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Publication numberUS3459032 A
Publication typeGrant
Publication dateAug 5, 1969
Filing dateJul 6, 1967
Priority dateJul 6, 1967
Publication numberUS 3459032 A, US 3459032A, US-A-3459032, US3459032 A, US3459032A
InventorsMasatoshi Yamaguchi, Frederick D Howard, Harlan K Pratt
Original AssigneeRoger Gilmont Instr Inc
Export CitationBiBTeX, EndNote, RefMan
External Links: USPTO, USPTO Assignment, Espacenet
Manometer calibrating device and methods
US 3459032 A
Abstract  available in
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Claims  available in
Description  (OCR text may contain errors)

A8-5, 1969 MAsATosHl YAMAGUCHI ET AL MANOMETER CALIBRATING DEVICE AND METHODS Filed July e. 19s? 2 Sheets-Sheet 1 FIG. i

4114 G dCi/l l-lo Waan Aug. 5, 1969 MAsATosHl YAMAGUCHI ET AL 3,459,032

MANOMETER CALIBRATING DEVICE AND METHODS Filed July 6'. 1967 2 Sheets-Sheet 2 INVENTOR S MAI/1 7011// YAMA GUCH heroin/r4 n No wat@ #Arc 4^/ A. gar r l" ATTORNEY United States Patent O 3,459,032 MANOMETER CALIBRATING DEVICE AND METHODS Masatoshi Yamaguchi, Frederick D. Howard, and Harlan K. Pratt, Davis, Calif., assignors to Roger Gilmont Instruments, Inc., Great Neck, N.Y., a corporation of New York Filed July 6, 1967, Ser. No. 651,488 Int. Cl. G01l 27/ 00 U.S. Cl. 73-4 18 Claims ABSTRACT F THE DISCLOSURE An assembly of a syringe and a specially designed substitute stopcock plug is used to replace the normal stopcock plug in a manometer, the syringe being placed in fluid communication with the manometer when the substitute plug is inserted into the stopcock socket, thereby to provide for accurate and invariant Calibrating volume changes.

The present invention relates to a device specially designed to facilitate the accurate calibration of pressure measuring devices, such as monometers of the Warburg type, and to the manner in which such a device is used.

When manometers or other pressure measuring devices are used to measure small changes in pressure which occur in an attached chamber such as a liask, and when those pressure changes are to be indicative of volumetric changes, the precise relationship between a given volumetric change and the corresponding indicated pressure change must be known. This problem typically arises in connection with the use of Warburg-type manometers to which a test vessel is connected. A reaction, such as a biological experiment involving tissue respiration or photosynthesis, is carried out in that vessel and the extent to which a given reaction has progressed is determined by the degree to which a given gas is prouced or absorbed, thereby causing the pressure within the closed manometer system to vary correspondingly. The variation in gas pressure causes a change in the indication of the manometer, this indication is in one embodiment brought back to a reference value by manually changing the volume of the system, and the change of pressure is determined either by measuring the change of volume directly or by measuring the change in level of the manometer indicating iluid from one of its operative positions to the other. The overall volume of the closed manometer system, including the volume of the vessel in which the reaction takes place, will affect the relationship between a given change in volume and the indicated change in pressure. It is therefore necessary, before each experiment, and after a particular reaction vessel has been connected to the manometer, to calibrate the manometer.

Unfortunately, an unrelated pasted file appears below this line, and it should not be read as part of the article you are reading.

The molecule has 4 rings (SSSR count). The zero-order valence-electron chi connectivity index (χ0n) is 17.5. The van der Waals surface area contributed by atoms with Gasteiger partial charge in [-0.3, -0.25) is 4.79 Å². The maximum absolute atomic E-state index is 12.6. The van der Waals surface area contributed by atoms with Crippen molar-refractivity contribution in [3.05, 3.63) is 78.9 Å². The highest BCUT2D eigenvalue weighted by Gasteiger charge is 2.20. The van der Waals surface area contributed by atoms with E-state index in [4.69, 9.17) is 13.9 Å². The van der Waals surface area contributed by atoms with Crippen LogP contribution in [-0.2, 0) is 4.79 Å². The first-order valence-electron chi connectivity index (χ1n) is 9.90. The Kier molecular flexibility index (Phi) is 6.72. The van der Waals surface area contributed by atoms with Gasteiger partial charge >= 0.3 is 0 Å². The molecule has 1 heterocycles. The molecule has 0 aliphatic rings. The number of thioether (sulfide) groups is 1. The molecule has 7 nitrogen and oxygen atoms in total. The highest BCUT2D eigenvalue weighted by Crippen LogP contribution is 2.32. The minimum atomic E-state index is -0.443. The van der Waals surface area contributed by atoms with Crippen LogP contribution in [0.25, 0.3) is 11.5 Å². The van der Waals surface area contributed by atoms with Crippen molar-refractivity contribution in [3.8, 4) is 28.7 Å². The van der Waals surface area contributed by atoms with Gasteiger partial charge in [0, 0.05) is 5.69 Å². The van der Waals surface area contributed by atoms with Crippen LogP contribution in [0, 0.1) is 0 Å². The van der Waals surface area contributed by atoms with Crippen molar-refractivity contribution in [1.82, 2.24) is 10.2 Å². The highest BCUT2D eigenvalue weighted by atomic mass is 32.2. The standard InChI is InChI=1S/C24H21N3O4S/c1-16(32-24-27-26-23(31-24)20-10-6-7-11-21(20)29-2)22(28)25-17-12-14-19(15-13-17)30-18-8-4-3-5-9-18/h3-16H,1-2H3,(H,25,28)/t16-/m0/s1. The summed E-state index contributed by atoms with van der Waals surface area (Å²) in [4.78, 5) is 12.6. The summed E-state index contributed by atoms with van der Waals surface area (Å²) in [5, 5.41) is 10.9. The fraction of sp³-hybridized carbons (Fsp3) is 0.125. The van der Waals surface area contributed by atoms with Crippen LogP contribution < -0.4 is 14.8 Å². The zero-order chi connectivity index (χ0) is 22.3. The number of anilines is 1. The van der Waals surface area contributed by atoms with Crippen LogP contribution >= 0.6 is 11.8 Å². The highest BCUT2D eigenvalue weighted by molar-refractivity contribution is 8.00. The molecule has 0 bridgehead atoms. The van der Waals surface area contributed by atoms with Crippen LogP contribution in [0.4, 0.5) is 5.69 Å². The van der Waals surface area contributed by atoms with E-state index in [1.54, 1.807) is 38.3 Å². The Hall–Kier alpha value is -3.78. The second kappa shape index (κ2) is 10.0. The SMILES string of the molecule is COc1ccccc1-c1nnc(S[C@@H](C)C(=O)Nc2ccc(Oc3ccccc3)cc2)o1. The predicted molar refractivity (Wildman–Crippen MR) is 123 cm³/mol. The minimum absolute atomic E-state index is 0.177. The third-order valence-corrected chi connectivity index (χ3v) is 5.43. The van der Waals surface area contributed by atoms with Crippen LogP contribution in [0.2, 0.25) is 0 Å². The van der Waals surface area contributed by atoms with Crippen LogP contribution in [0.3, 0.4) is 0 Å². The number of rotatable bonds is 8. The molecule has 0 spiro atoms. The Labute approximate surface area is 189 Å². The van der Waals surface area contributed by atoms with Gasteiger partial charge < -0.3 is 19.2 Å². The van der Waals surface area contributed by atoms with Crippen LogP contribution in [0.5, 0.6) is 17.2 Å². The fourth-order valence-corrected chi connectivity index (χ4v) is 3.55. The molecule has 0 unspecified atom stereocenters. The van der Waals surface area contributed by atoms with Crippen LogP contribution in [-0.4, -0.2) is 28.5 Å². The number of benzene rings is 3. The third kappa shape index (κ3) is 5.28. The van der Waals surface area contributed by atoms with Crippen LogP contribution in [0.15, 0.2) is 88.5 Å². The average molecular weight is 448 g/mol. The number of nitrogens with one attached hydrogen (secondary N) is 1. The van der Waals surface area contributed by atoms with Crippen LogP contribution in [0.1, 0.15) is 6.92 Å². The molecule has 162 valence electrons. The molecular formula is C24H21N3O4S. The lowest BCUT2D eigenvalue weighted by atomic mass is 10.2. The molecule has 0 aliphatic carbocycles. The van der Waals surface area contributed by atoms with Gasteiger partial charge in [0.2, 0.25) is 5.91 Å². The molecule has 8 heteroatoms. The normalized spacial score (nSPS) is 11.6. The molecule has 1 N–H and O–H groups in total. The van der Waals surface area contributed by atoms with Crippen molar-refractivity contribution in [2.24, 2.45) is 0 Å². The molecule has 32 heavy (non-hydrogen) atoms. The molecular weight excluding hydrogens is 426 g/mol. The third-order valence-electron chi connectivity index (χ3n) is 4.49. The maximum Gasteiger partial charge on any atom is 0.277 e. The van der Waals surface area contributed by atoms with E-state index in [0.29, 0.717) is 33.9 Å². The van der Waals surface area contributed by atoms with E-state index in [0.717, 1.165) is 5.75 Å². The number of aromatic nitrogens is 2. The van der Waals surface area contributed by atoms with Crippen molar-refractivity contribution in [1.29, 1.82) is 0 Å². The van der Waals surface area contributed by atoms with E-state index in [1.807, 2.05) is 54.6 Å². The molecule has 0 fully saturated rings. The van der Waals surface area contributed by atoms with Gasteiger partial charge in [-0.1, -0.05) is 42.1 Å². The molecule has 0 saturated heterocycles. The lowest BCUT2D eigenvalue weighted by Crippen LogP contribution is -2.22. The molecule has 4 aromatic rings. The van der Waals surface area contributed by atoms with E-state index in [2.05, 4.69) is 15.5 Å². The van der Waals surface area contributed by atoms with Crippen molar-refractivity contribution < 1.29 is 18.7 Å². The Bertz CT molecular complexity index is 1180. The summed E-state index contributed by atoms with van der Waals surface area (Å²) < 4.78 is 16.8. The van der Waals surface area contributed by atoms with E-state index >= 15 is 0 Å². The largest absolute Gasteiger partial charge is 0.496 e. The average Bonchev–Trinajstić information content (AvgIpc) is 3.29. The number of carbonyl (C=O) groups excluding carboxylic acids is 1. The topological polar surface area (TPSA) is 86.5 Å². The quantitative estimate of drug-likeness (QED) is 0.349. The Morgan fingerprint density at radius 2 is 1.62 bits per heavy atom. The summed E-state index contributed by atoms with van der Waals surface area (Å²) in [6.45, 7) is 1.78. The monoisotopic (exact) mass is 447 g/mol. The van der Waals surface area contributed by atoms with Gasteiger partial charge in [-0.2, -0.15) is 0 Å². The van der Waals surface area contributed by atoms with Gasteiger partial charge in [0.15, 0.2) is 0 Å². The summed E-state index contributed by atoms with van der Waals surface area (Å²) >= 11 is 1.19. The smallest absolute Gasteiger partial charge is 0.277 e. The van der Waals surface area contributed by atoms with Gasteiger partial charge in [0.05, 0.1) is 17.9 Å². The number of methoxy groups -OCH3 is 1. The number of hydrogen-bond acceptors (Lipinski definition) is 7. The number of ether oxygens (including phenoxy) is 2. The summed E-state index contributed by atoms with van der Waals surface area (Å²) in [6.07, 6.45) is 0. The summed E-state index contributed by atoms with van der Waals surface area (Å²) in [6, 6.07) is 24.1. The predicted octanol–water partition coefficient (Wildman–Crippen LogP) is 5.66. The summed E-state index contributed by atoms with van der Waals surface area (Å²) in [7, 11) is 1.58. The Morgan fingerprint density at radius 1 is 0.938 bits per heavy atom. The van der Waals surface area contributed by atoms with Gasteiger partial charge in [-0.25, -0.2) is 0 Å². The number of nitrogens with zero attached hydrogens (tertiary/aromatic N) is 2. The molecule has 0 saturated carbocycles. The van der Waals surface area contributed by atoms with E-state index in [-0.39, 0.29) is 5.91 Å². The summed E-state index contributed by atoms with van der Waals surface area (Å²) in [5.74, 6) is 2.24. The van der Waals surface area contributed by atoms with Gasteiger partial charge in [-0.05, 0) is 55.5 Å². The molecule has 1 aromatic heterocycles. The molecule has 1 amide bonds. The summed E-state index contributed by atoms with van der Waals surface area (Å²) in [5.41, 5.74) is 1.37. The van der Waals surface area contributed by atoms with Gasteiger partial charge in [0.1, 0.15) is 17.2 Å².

Calibration is usually carried out by connecting an adjustable syringe to the manometer system after the reaction vessel has been operatively connected to that system, manipulating the syringe to vary the volume thereof -by a known degree, and lthen determining the indicated pressure change which accompanies that known change in volume. In the past the syringe has been detachably connected to the end of the vent tube of the manometer system and the manometer stopcock has been manipulated to connect the vent tube to the pressure measuring system per se. The connection of a syringe to the system in this fashion alters the overall volume of the measuring system, and that change in volume affects the accuracy of the calibration. It therefore is necessary to determine the actual volume, usually called static volume, which 3,459,032 Patented Aug. 5, 1969 ICC has been thus added to the system before calibration can be made. Since the connection of the syringe to the vent tube is by way of a flexible tube which is sealingly telescoped over the tip of the syringe and the tip of the vent tube, the actual location of the syringe relative to the manometer will vary from application to application depending upon the degree to which the rubber tube is slid over the parts to which it is attached. Hence the static volume of the calibrating device will not be constant, but must be determined each time that a syringe is attached, and this is a source of considerable time, trouble and possible inaccuracy. Moreover, because the connection between the syringe and the manometer vent tube is flexible, that static volume will vary somewhat in each installation depending upon the particular attitude in which the syringe is held, and since this attitude will unavoidably change inaccuracies in calibration are necessarily produced.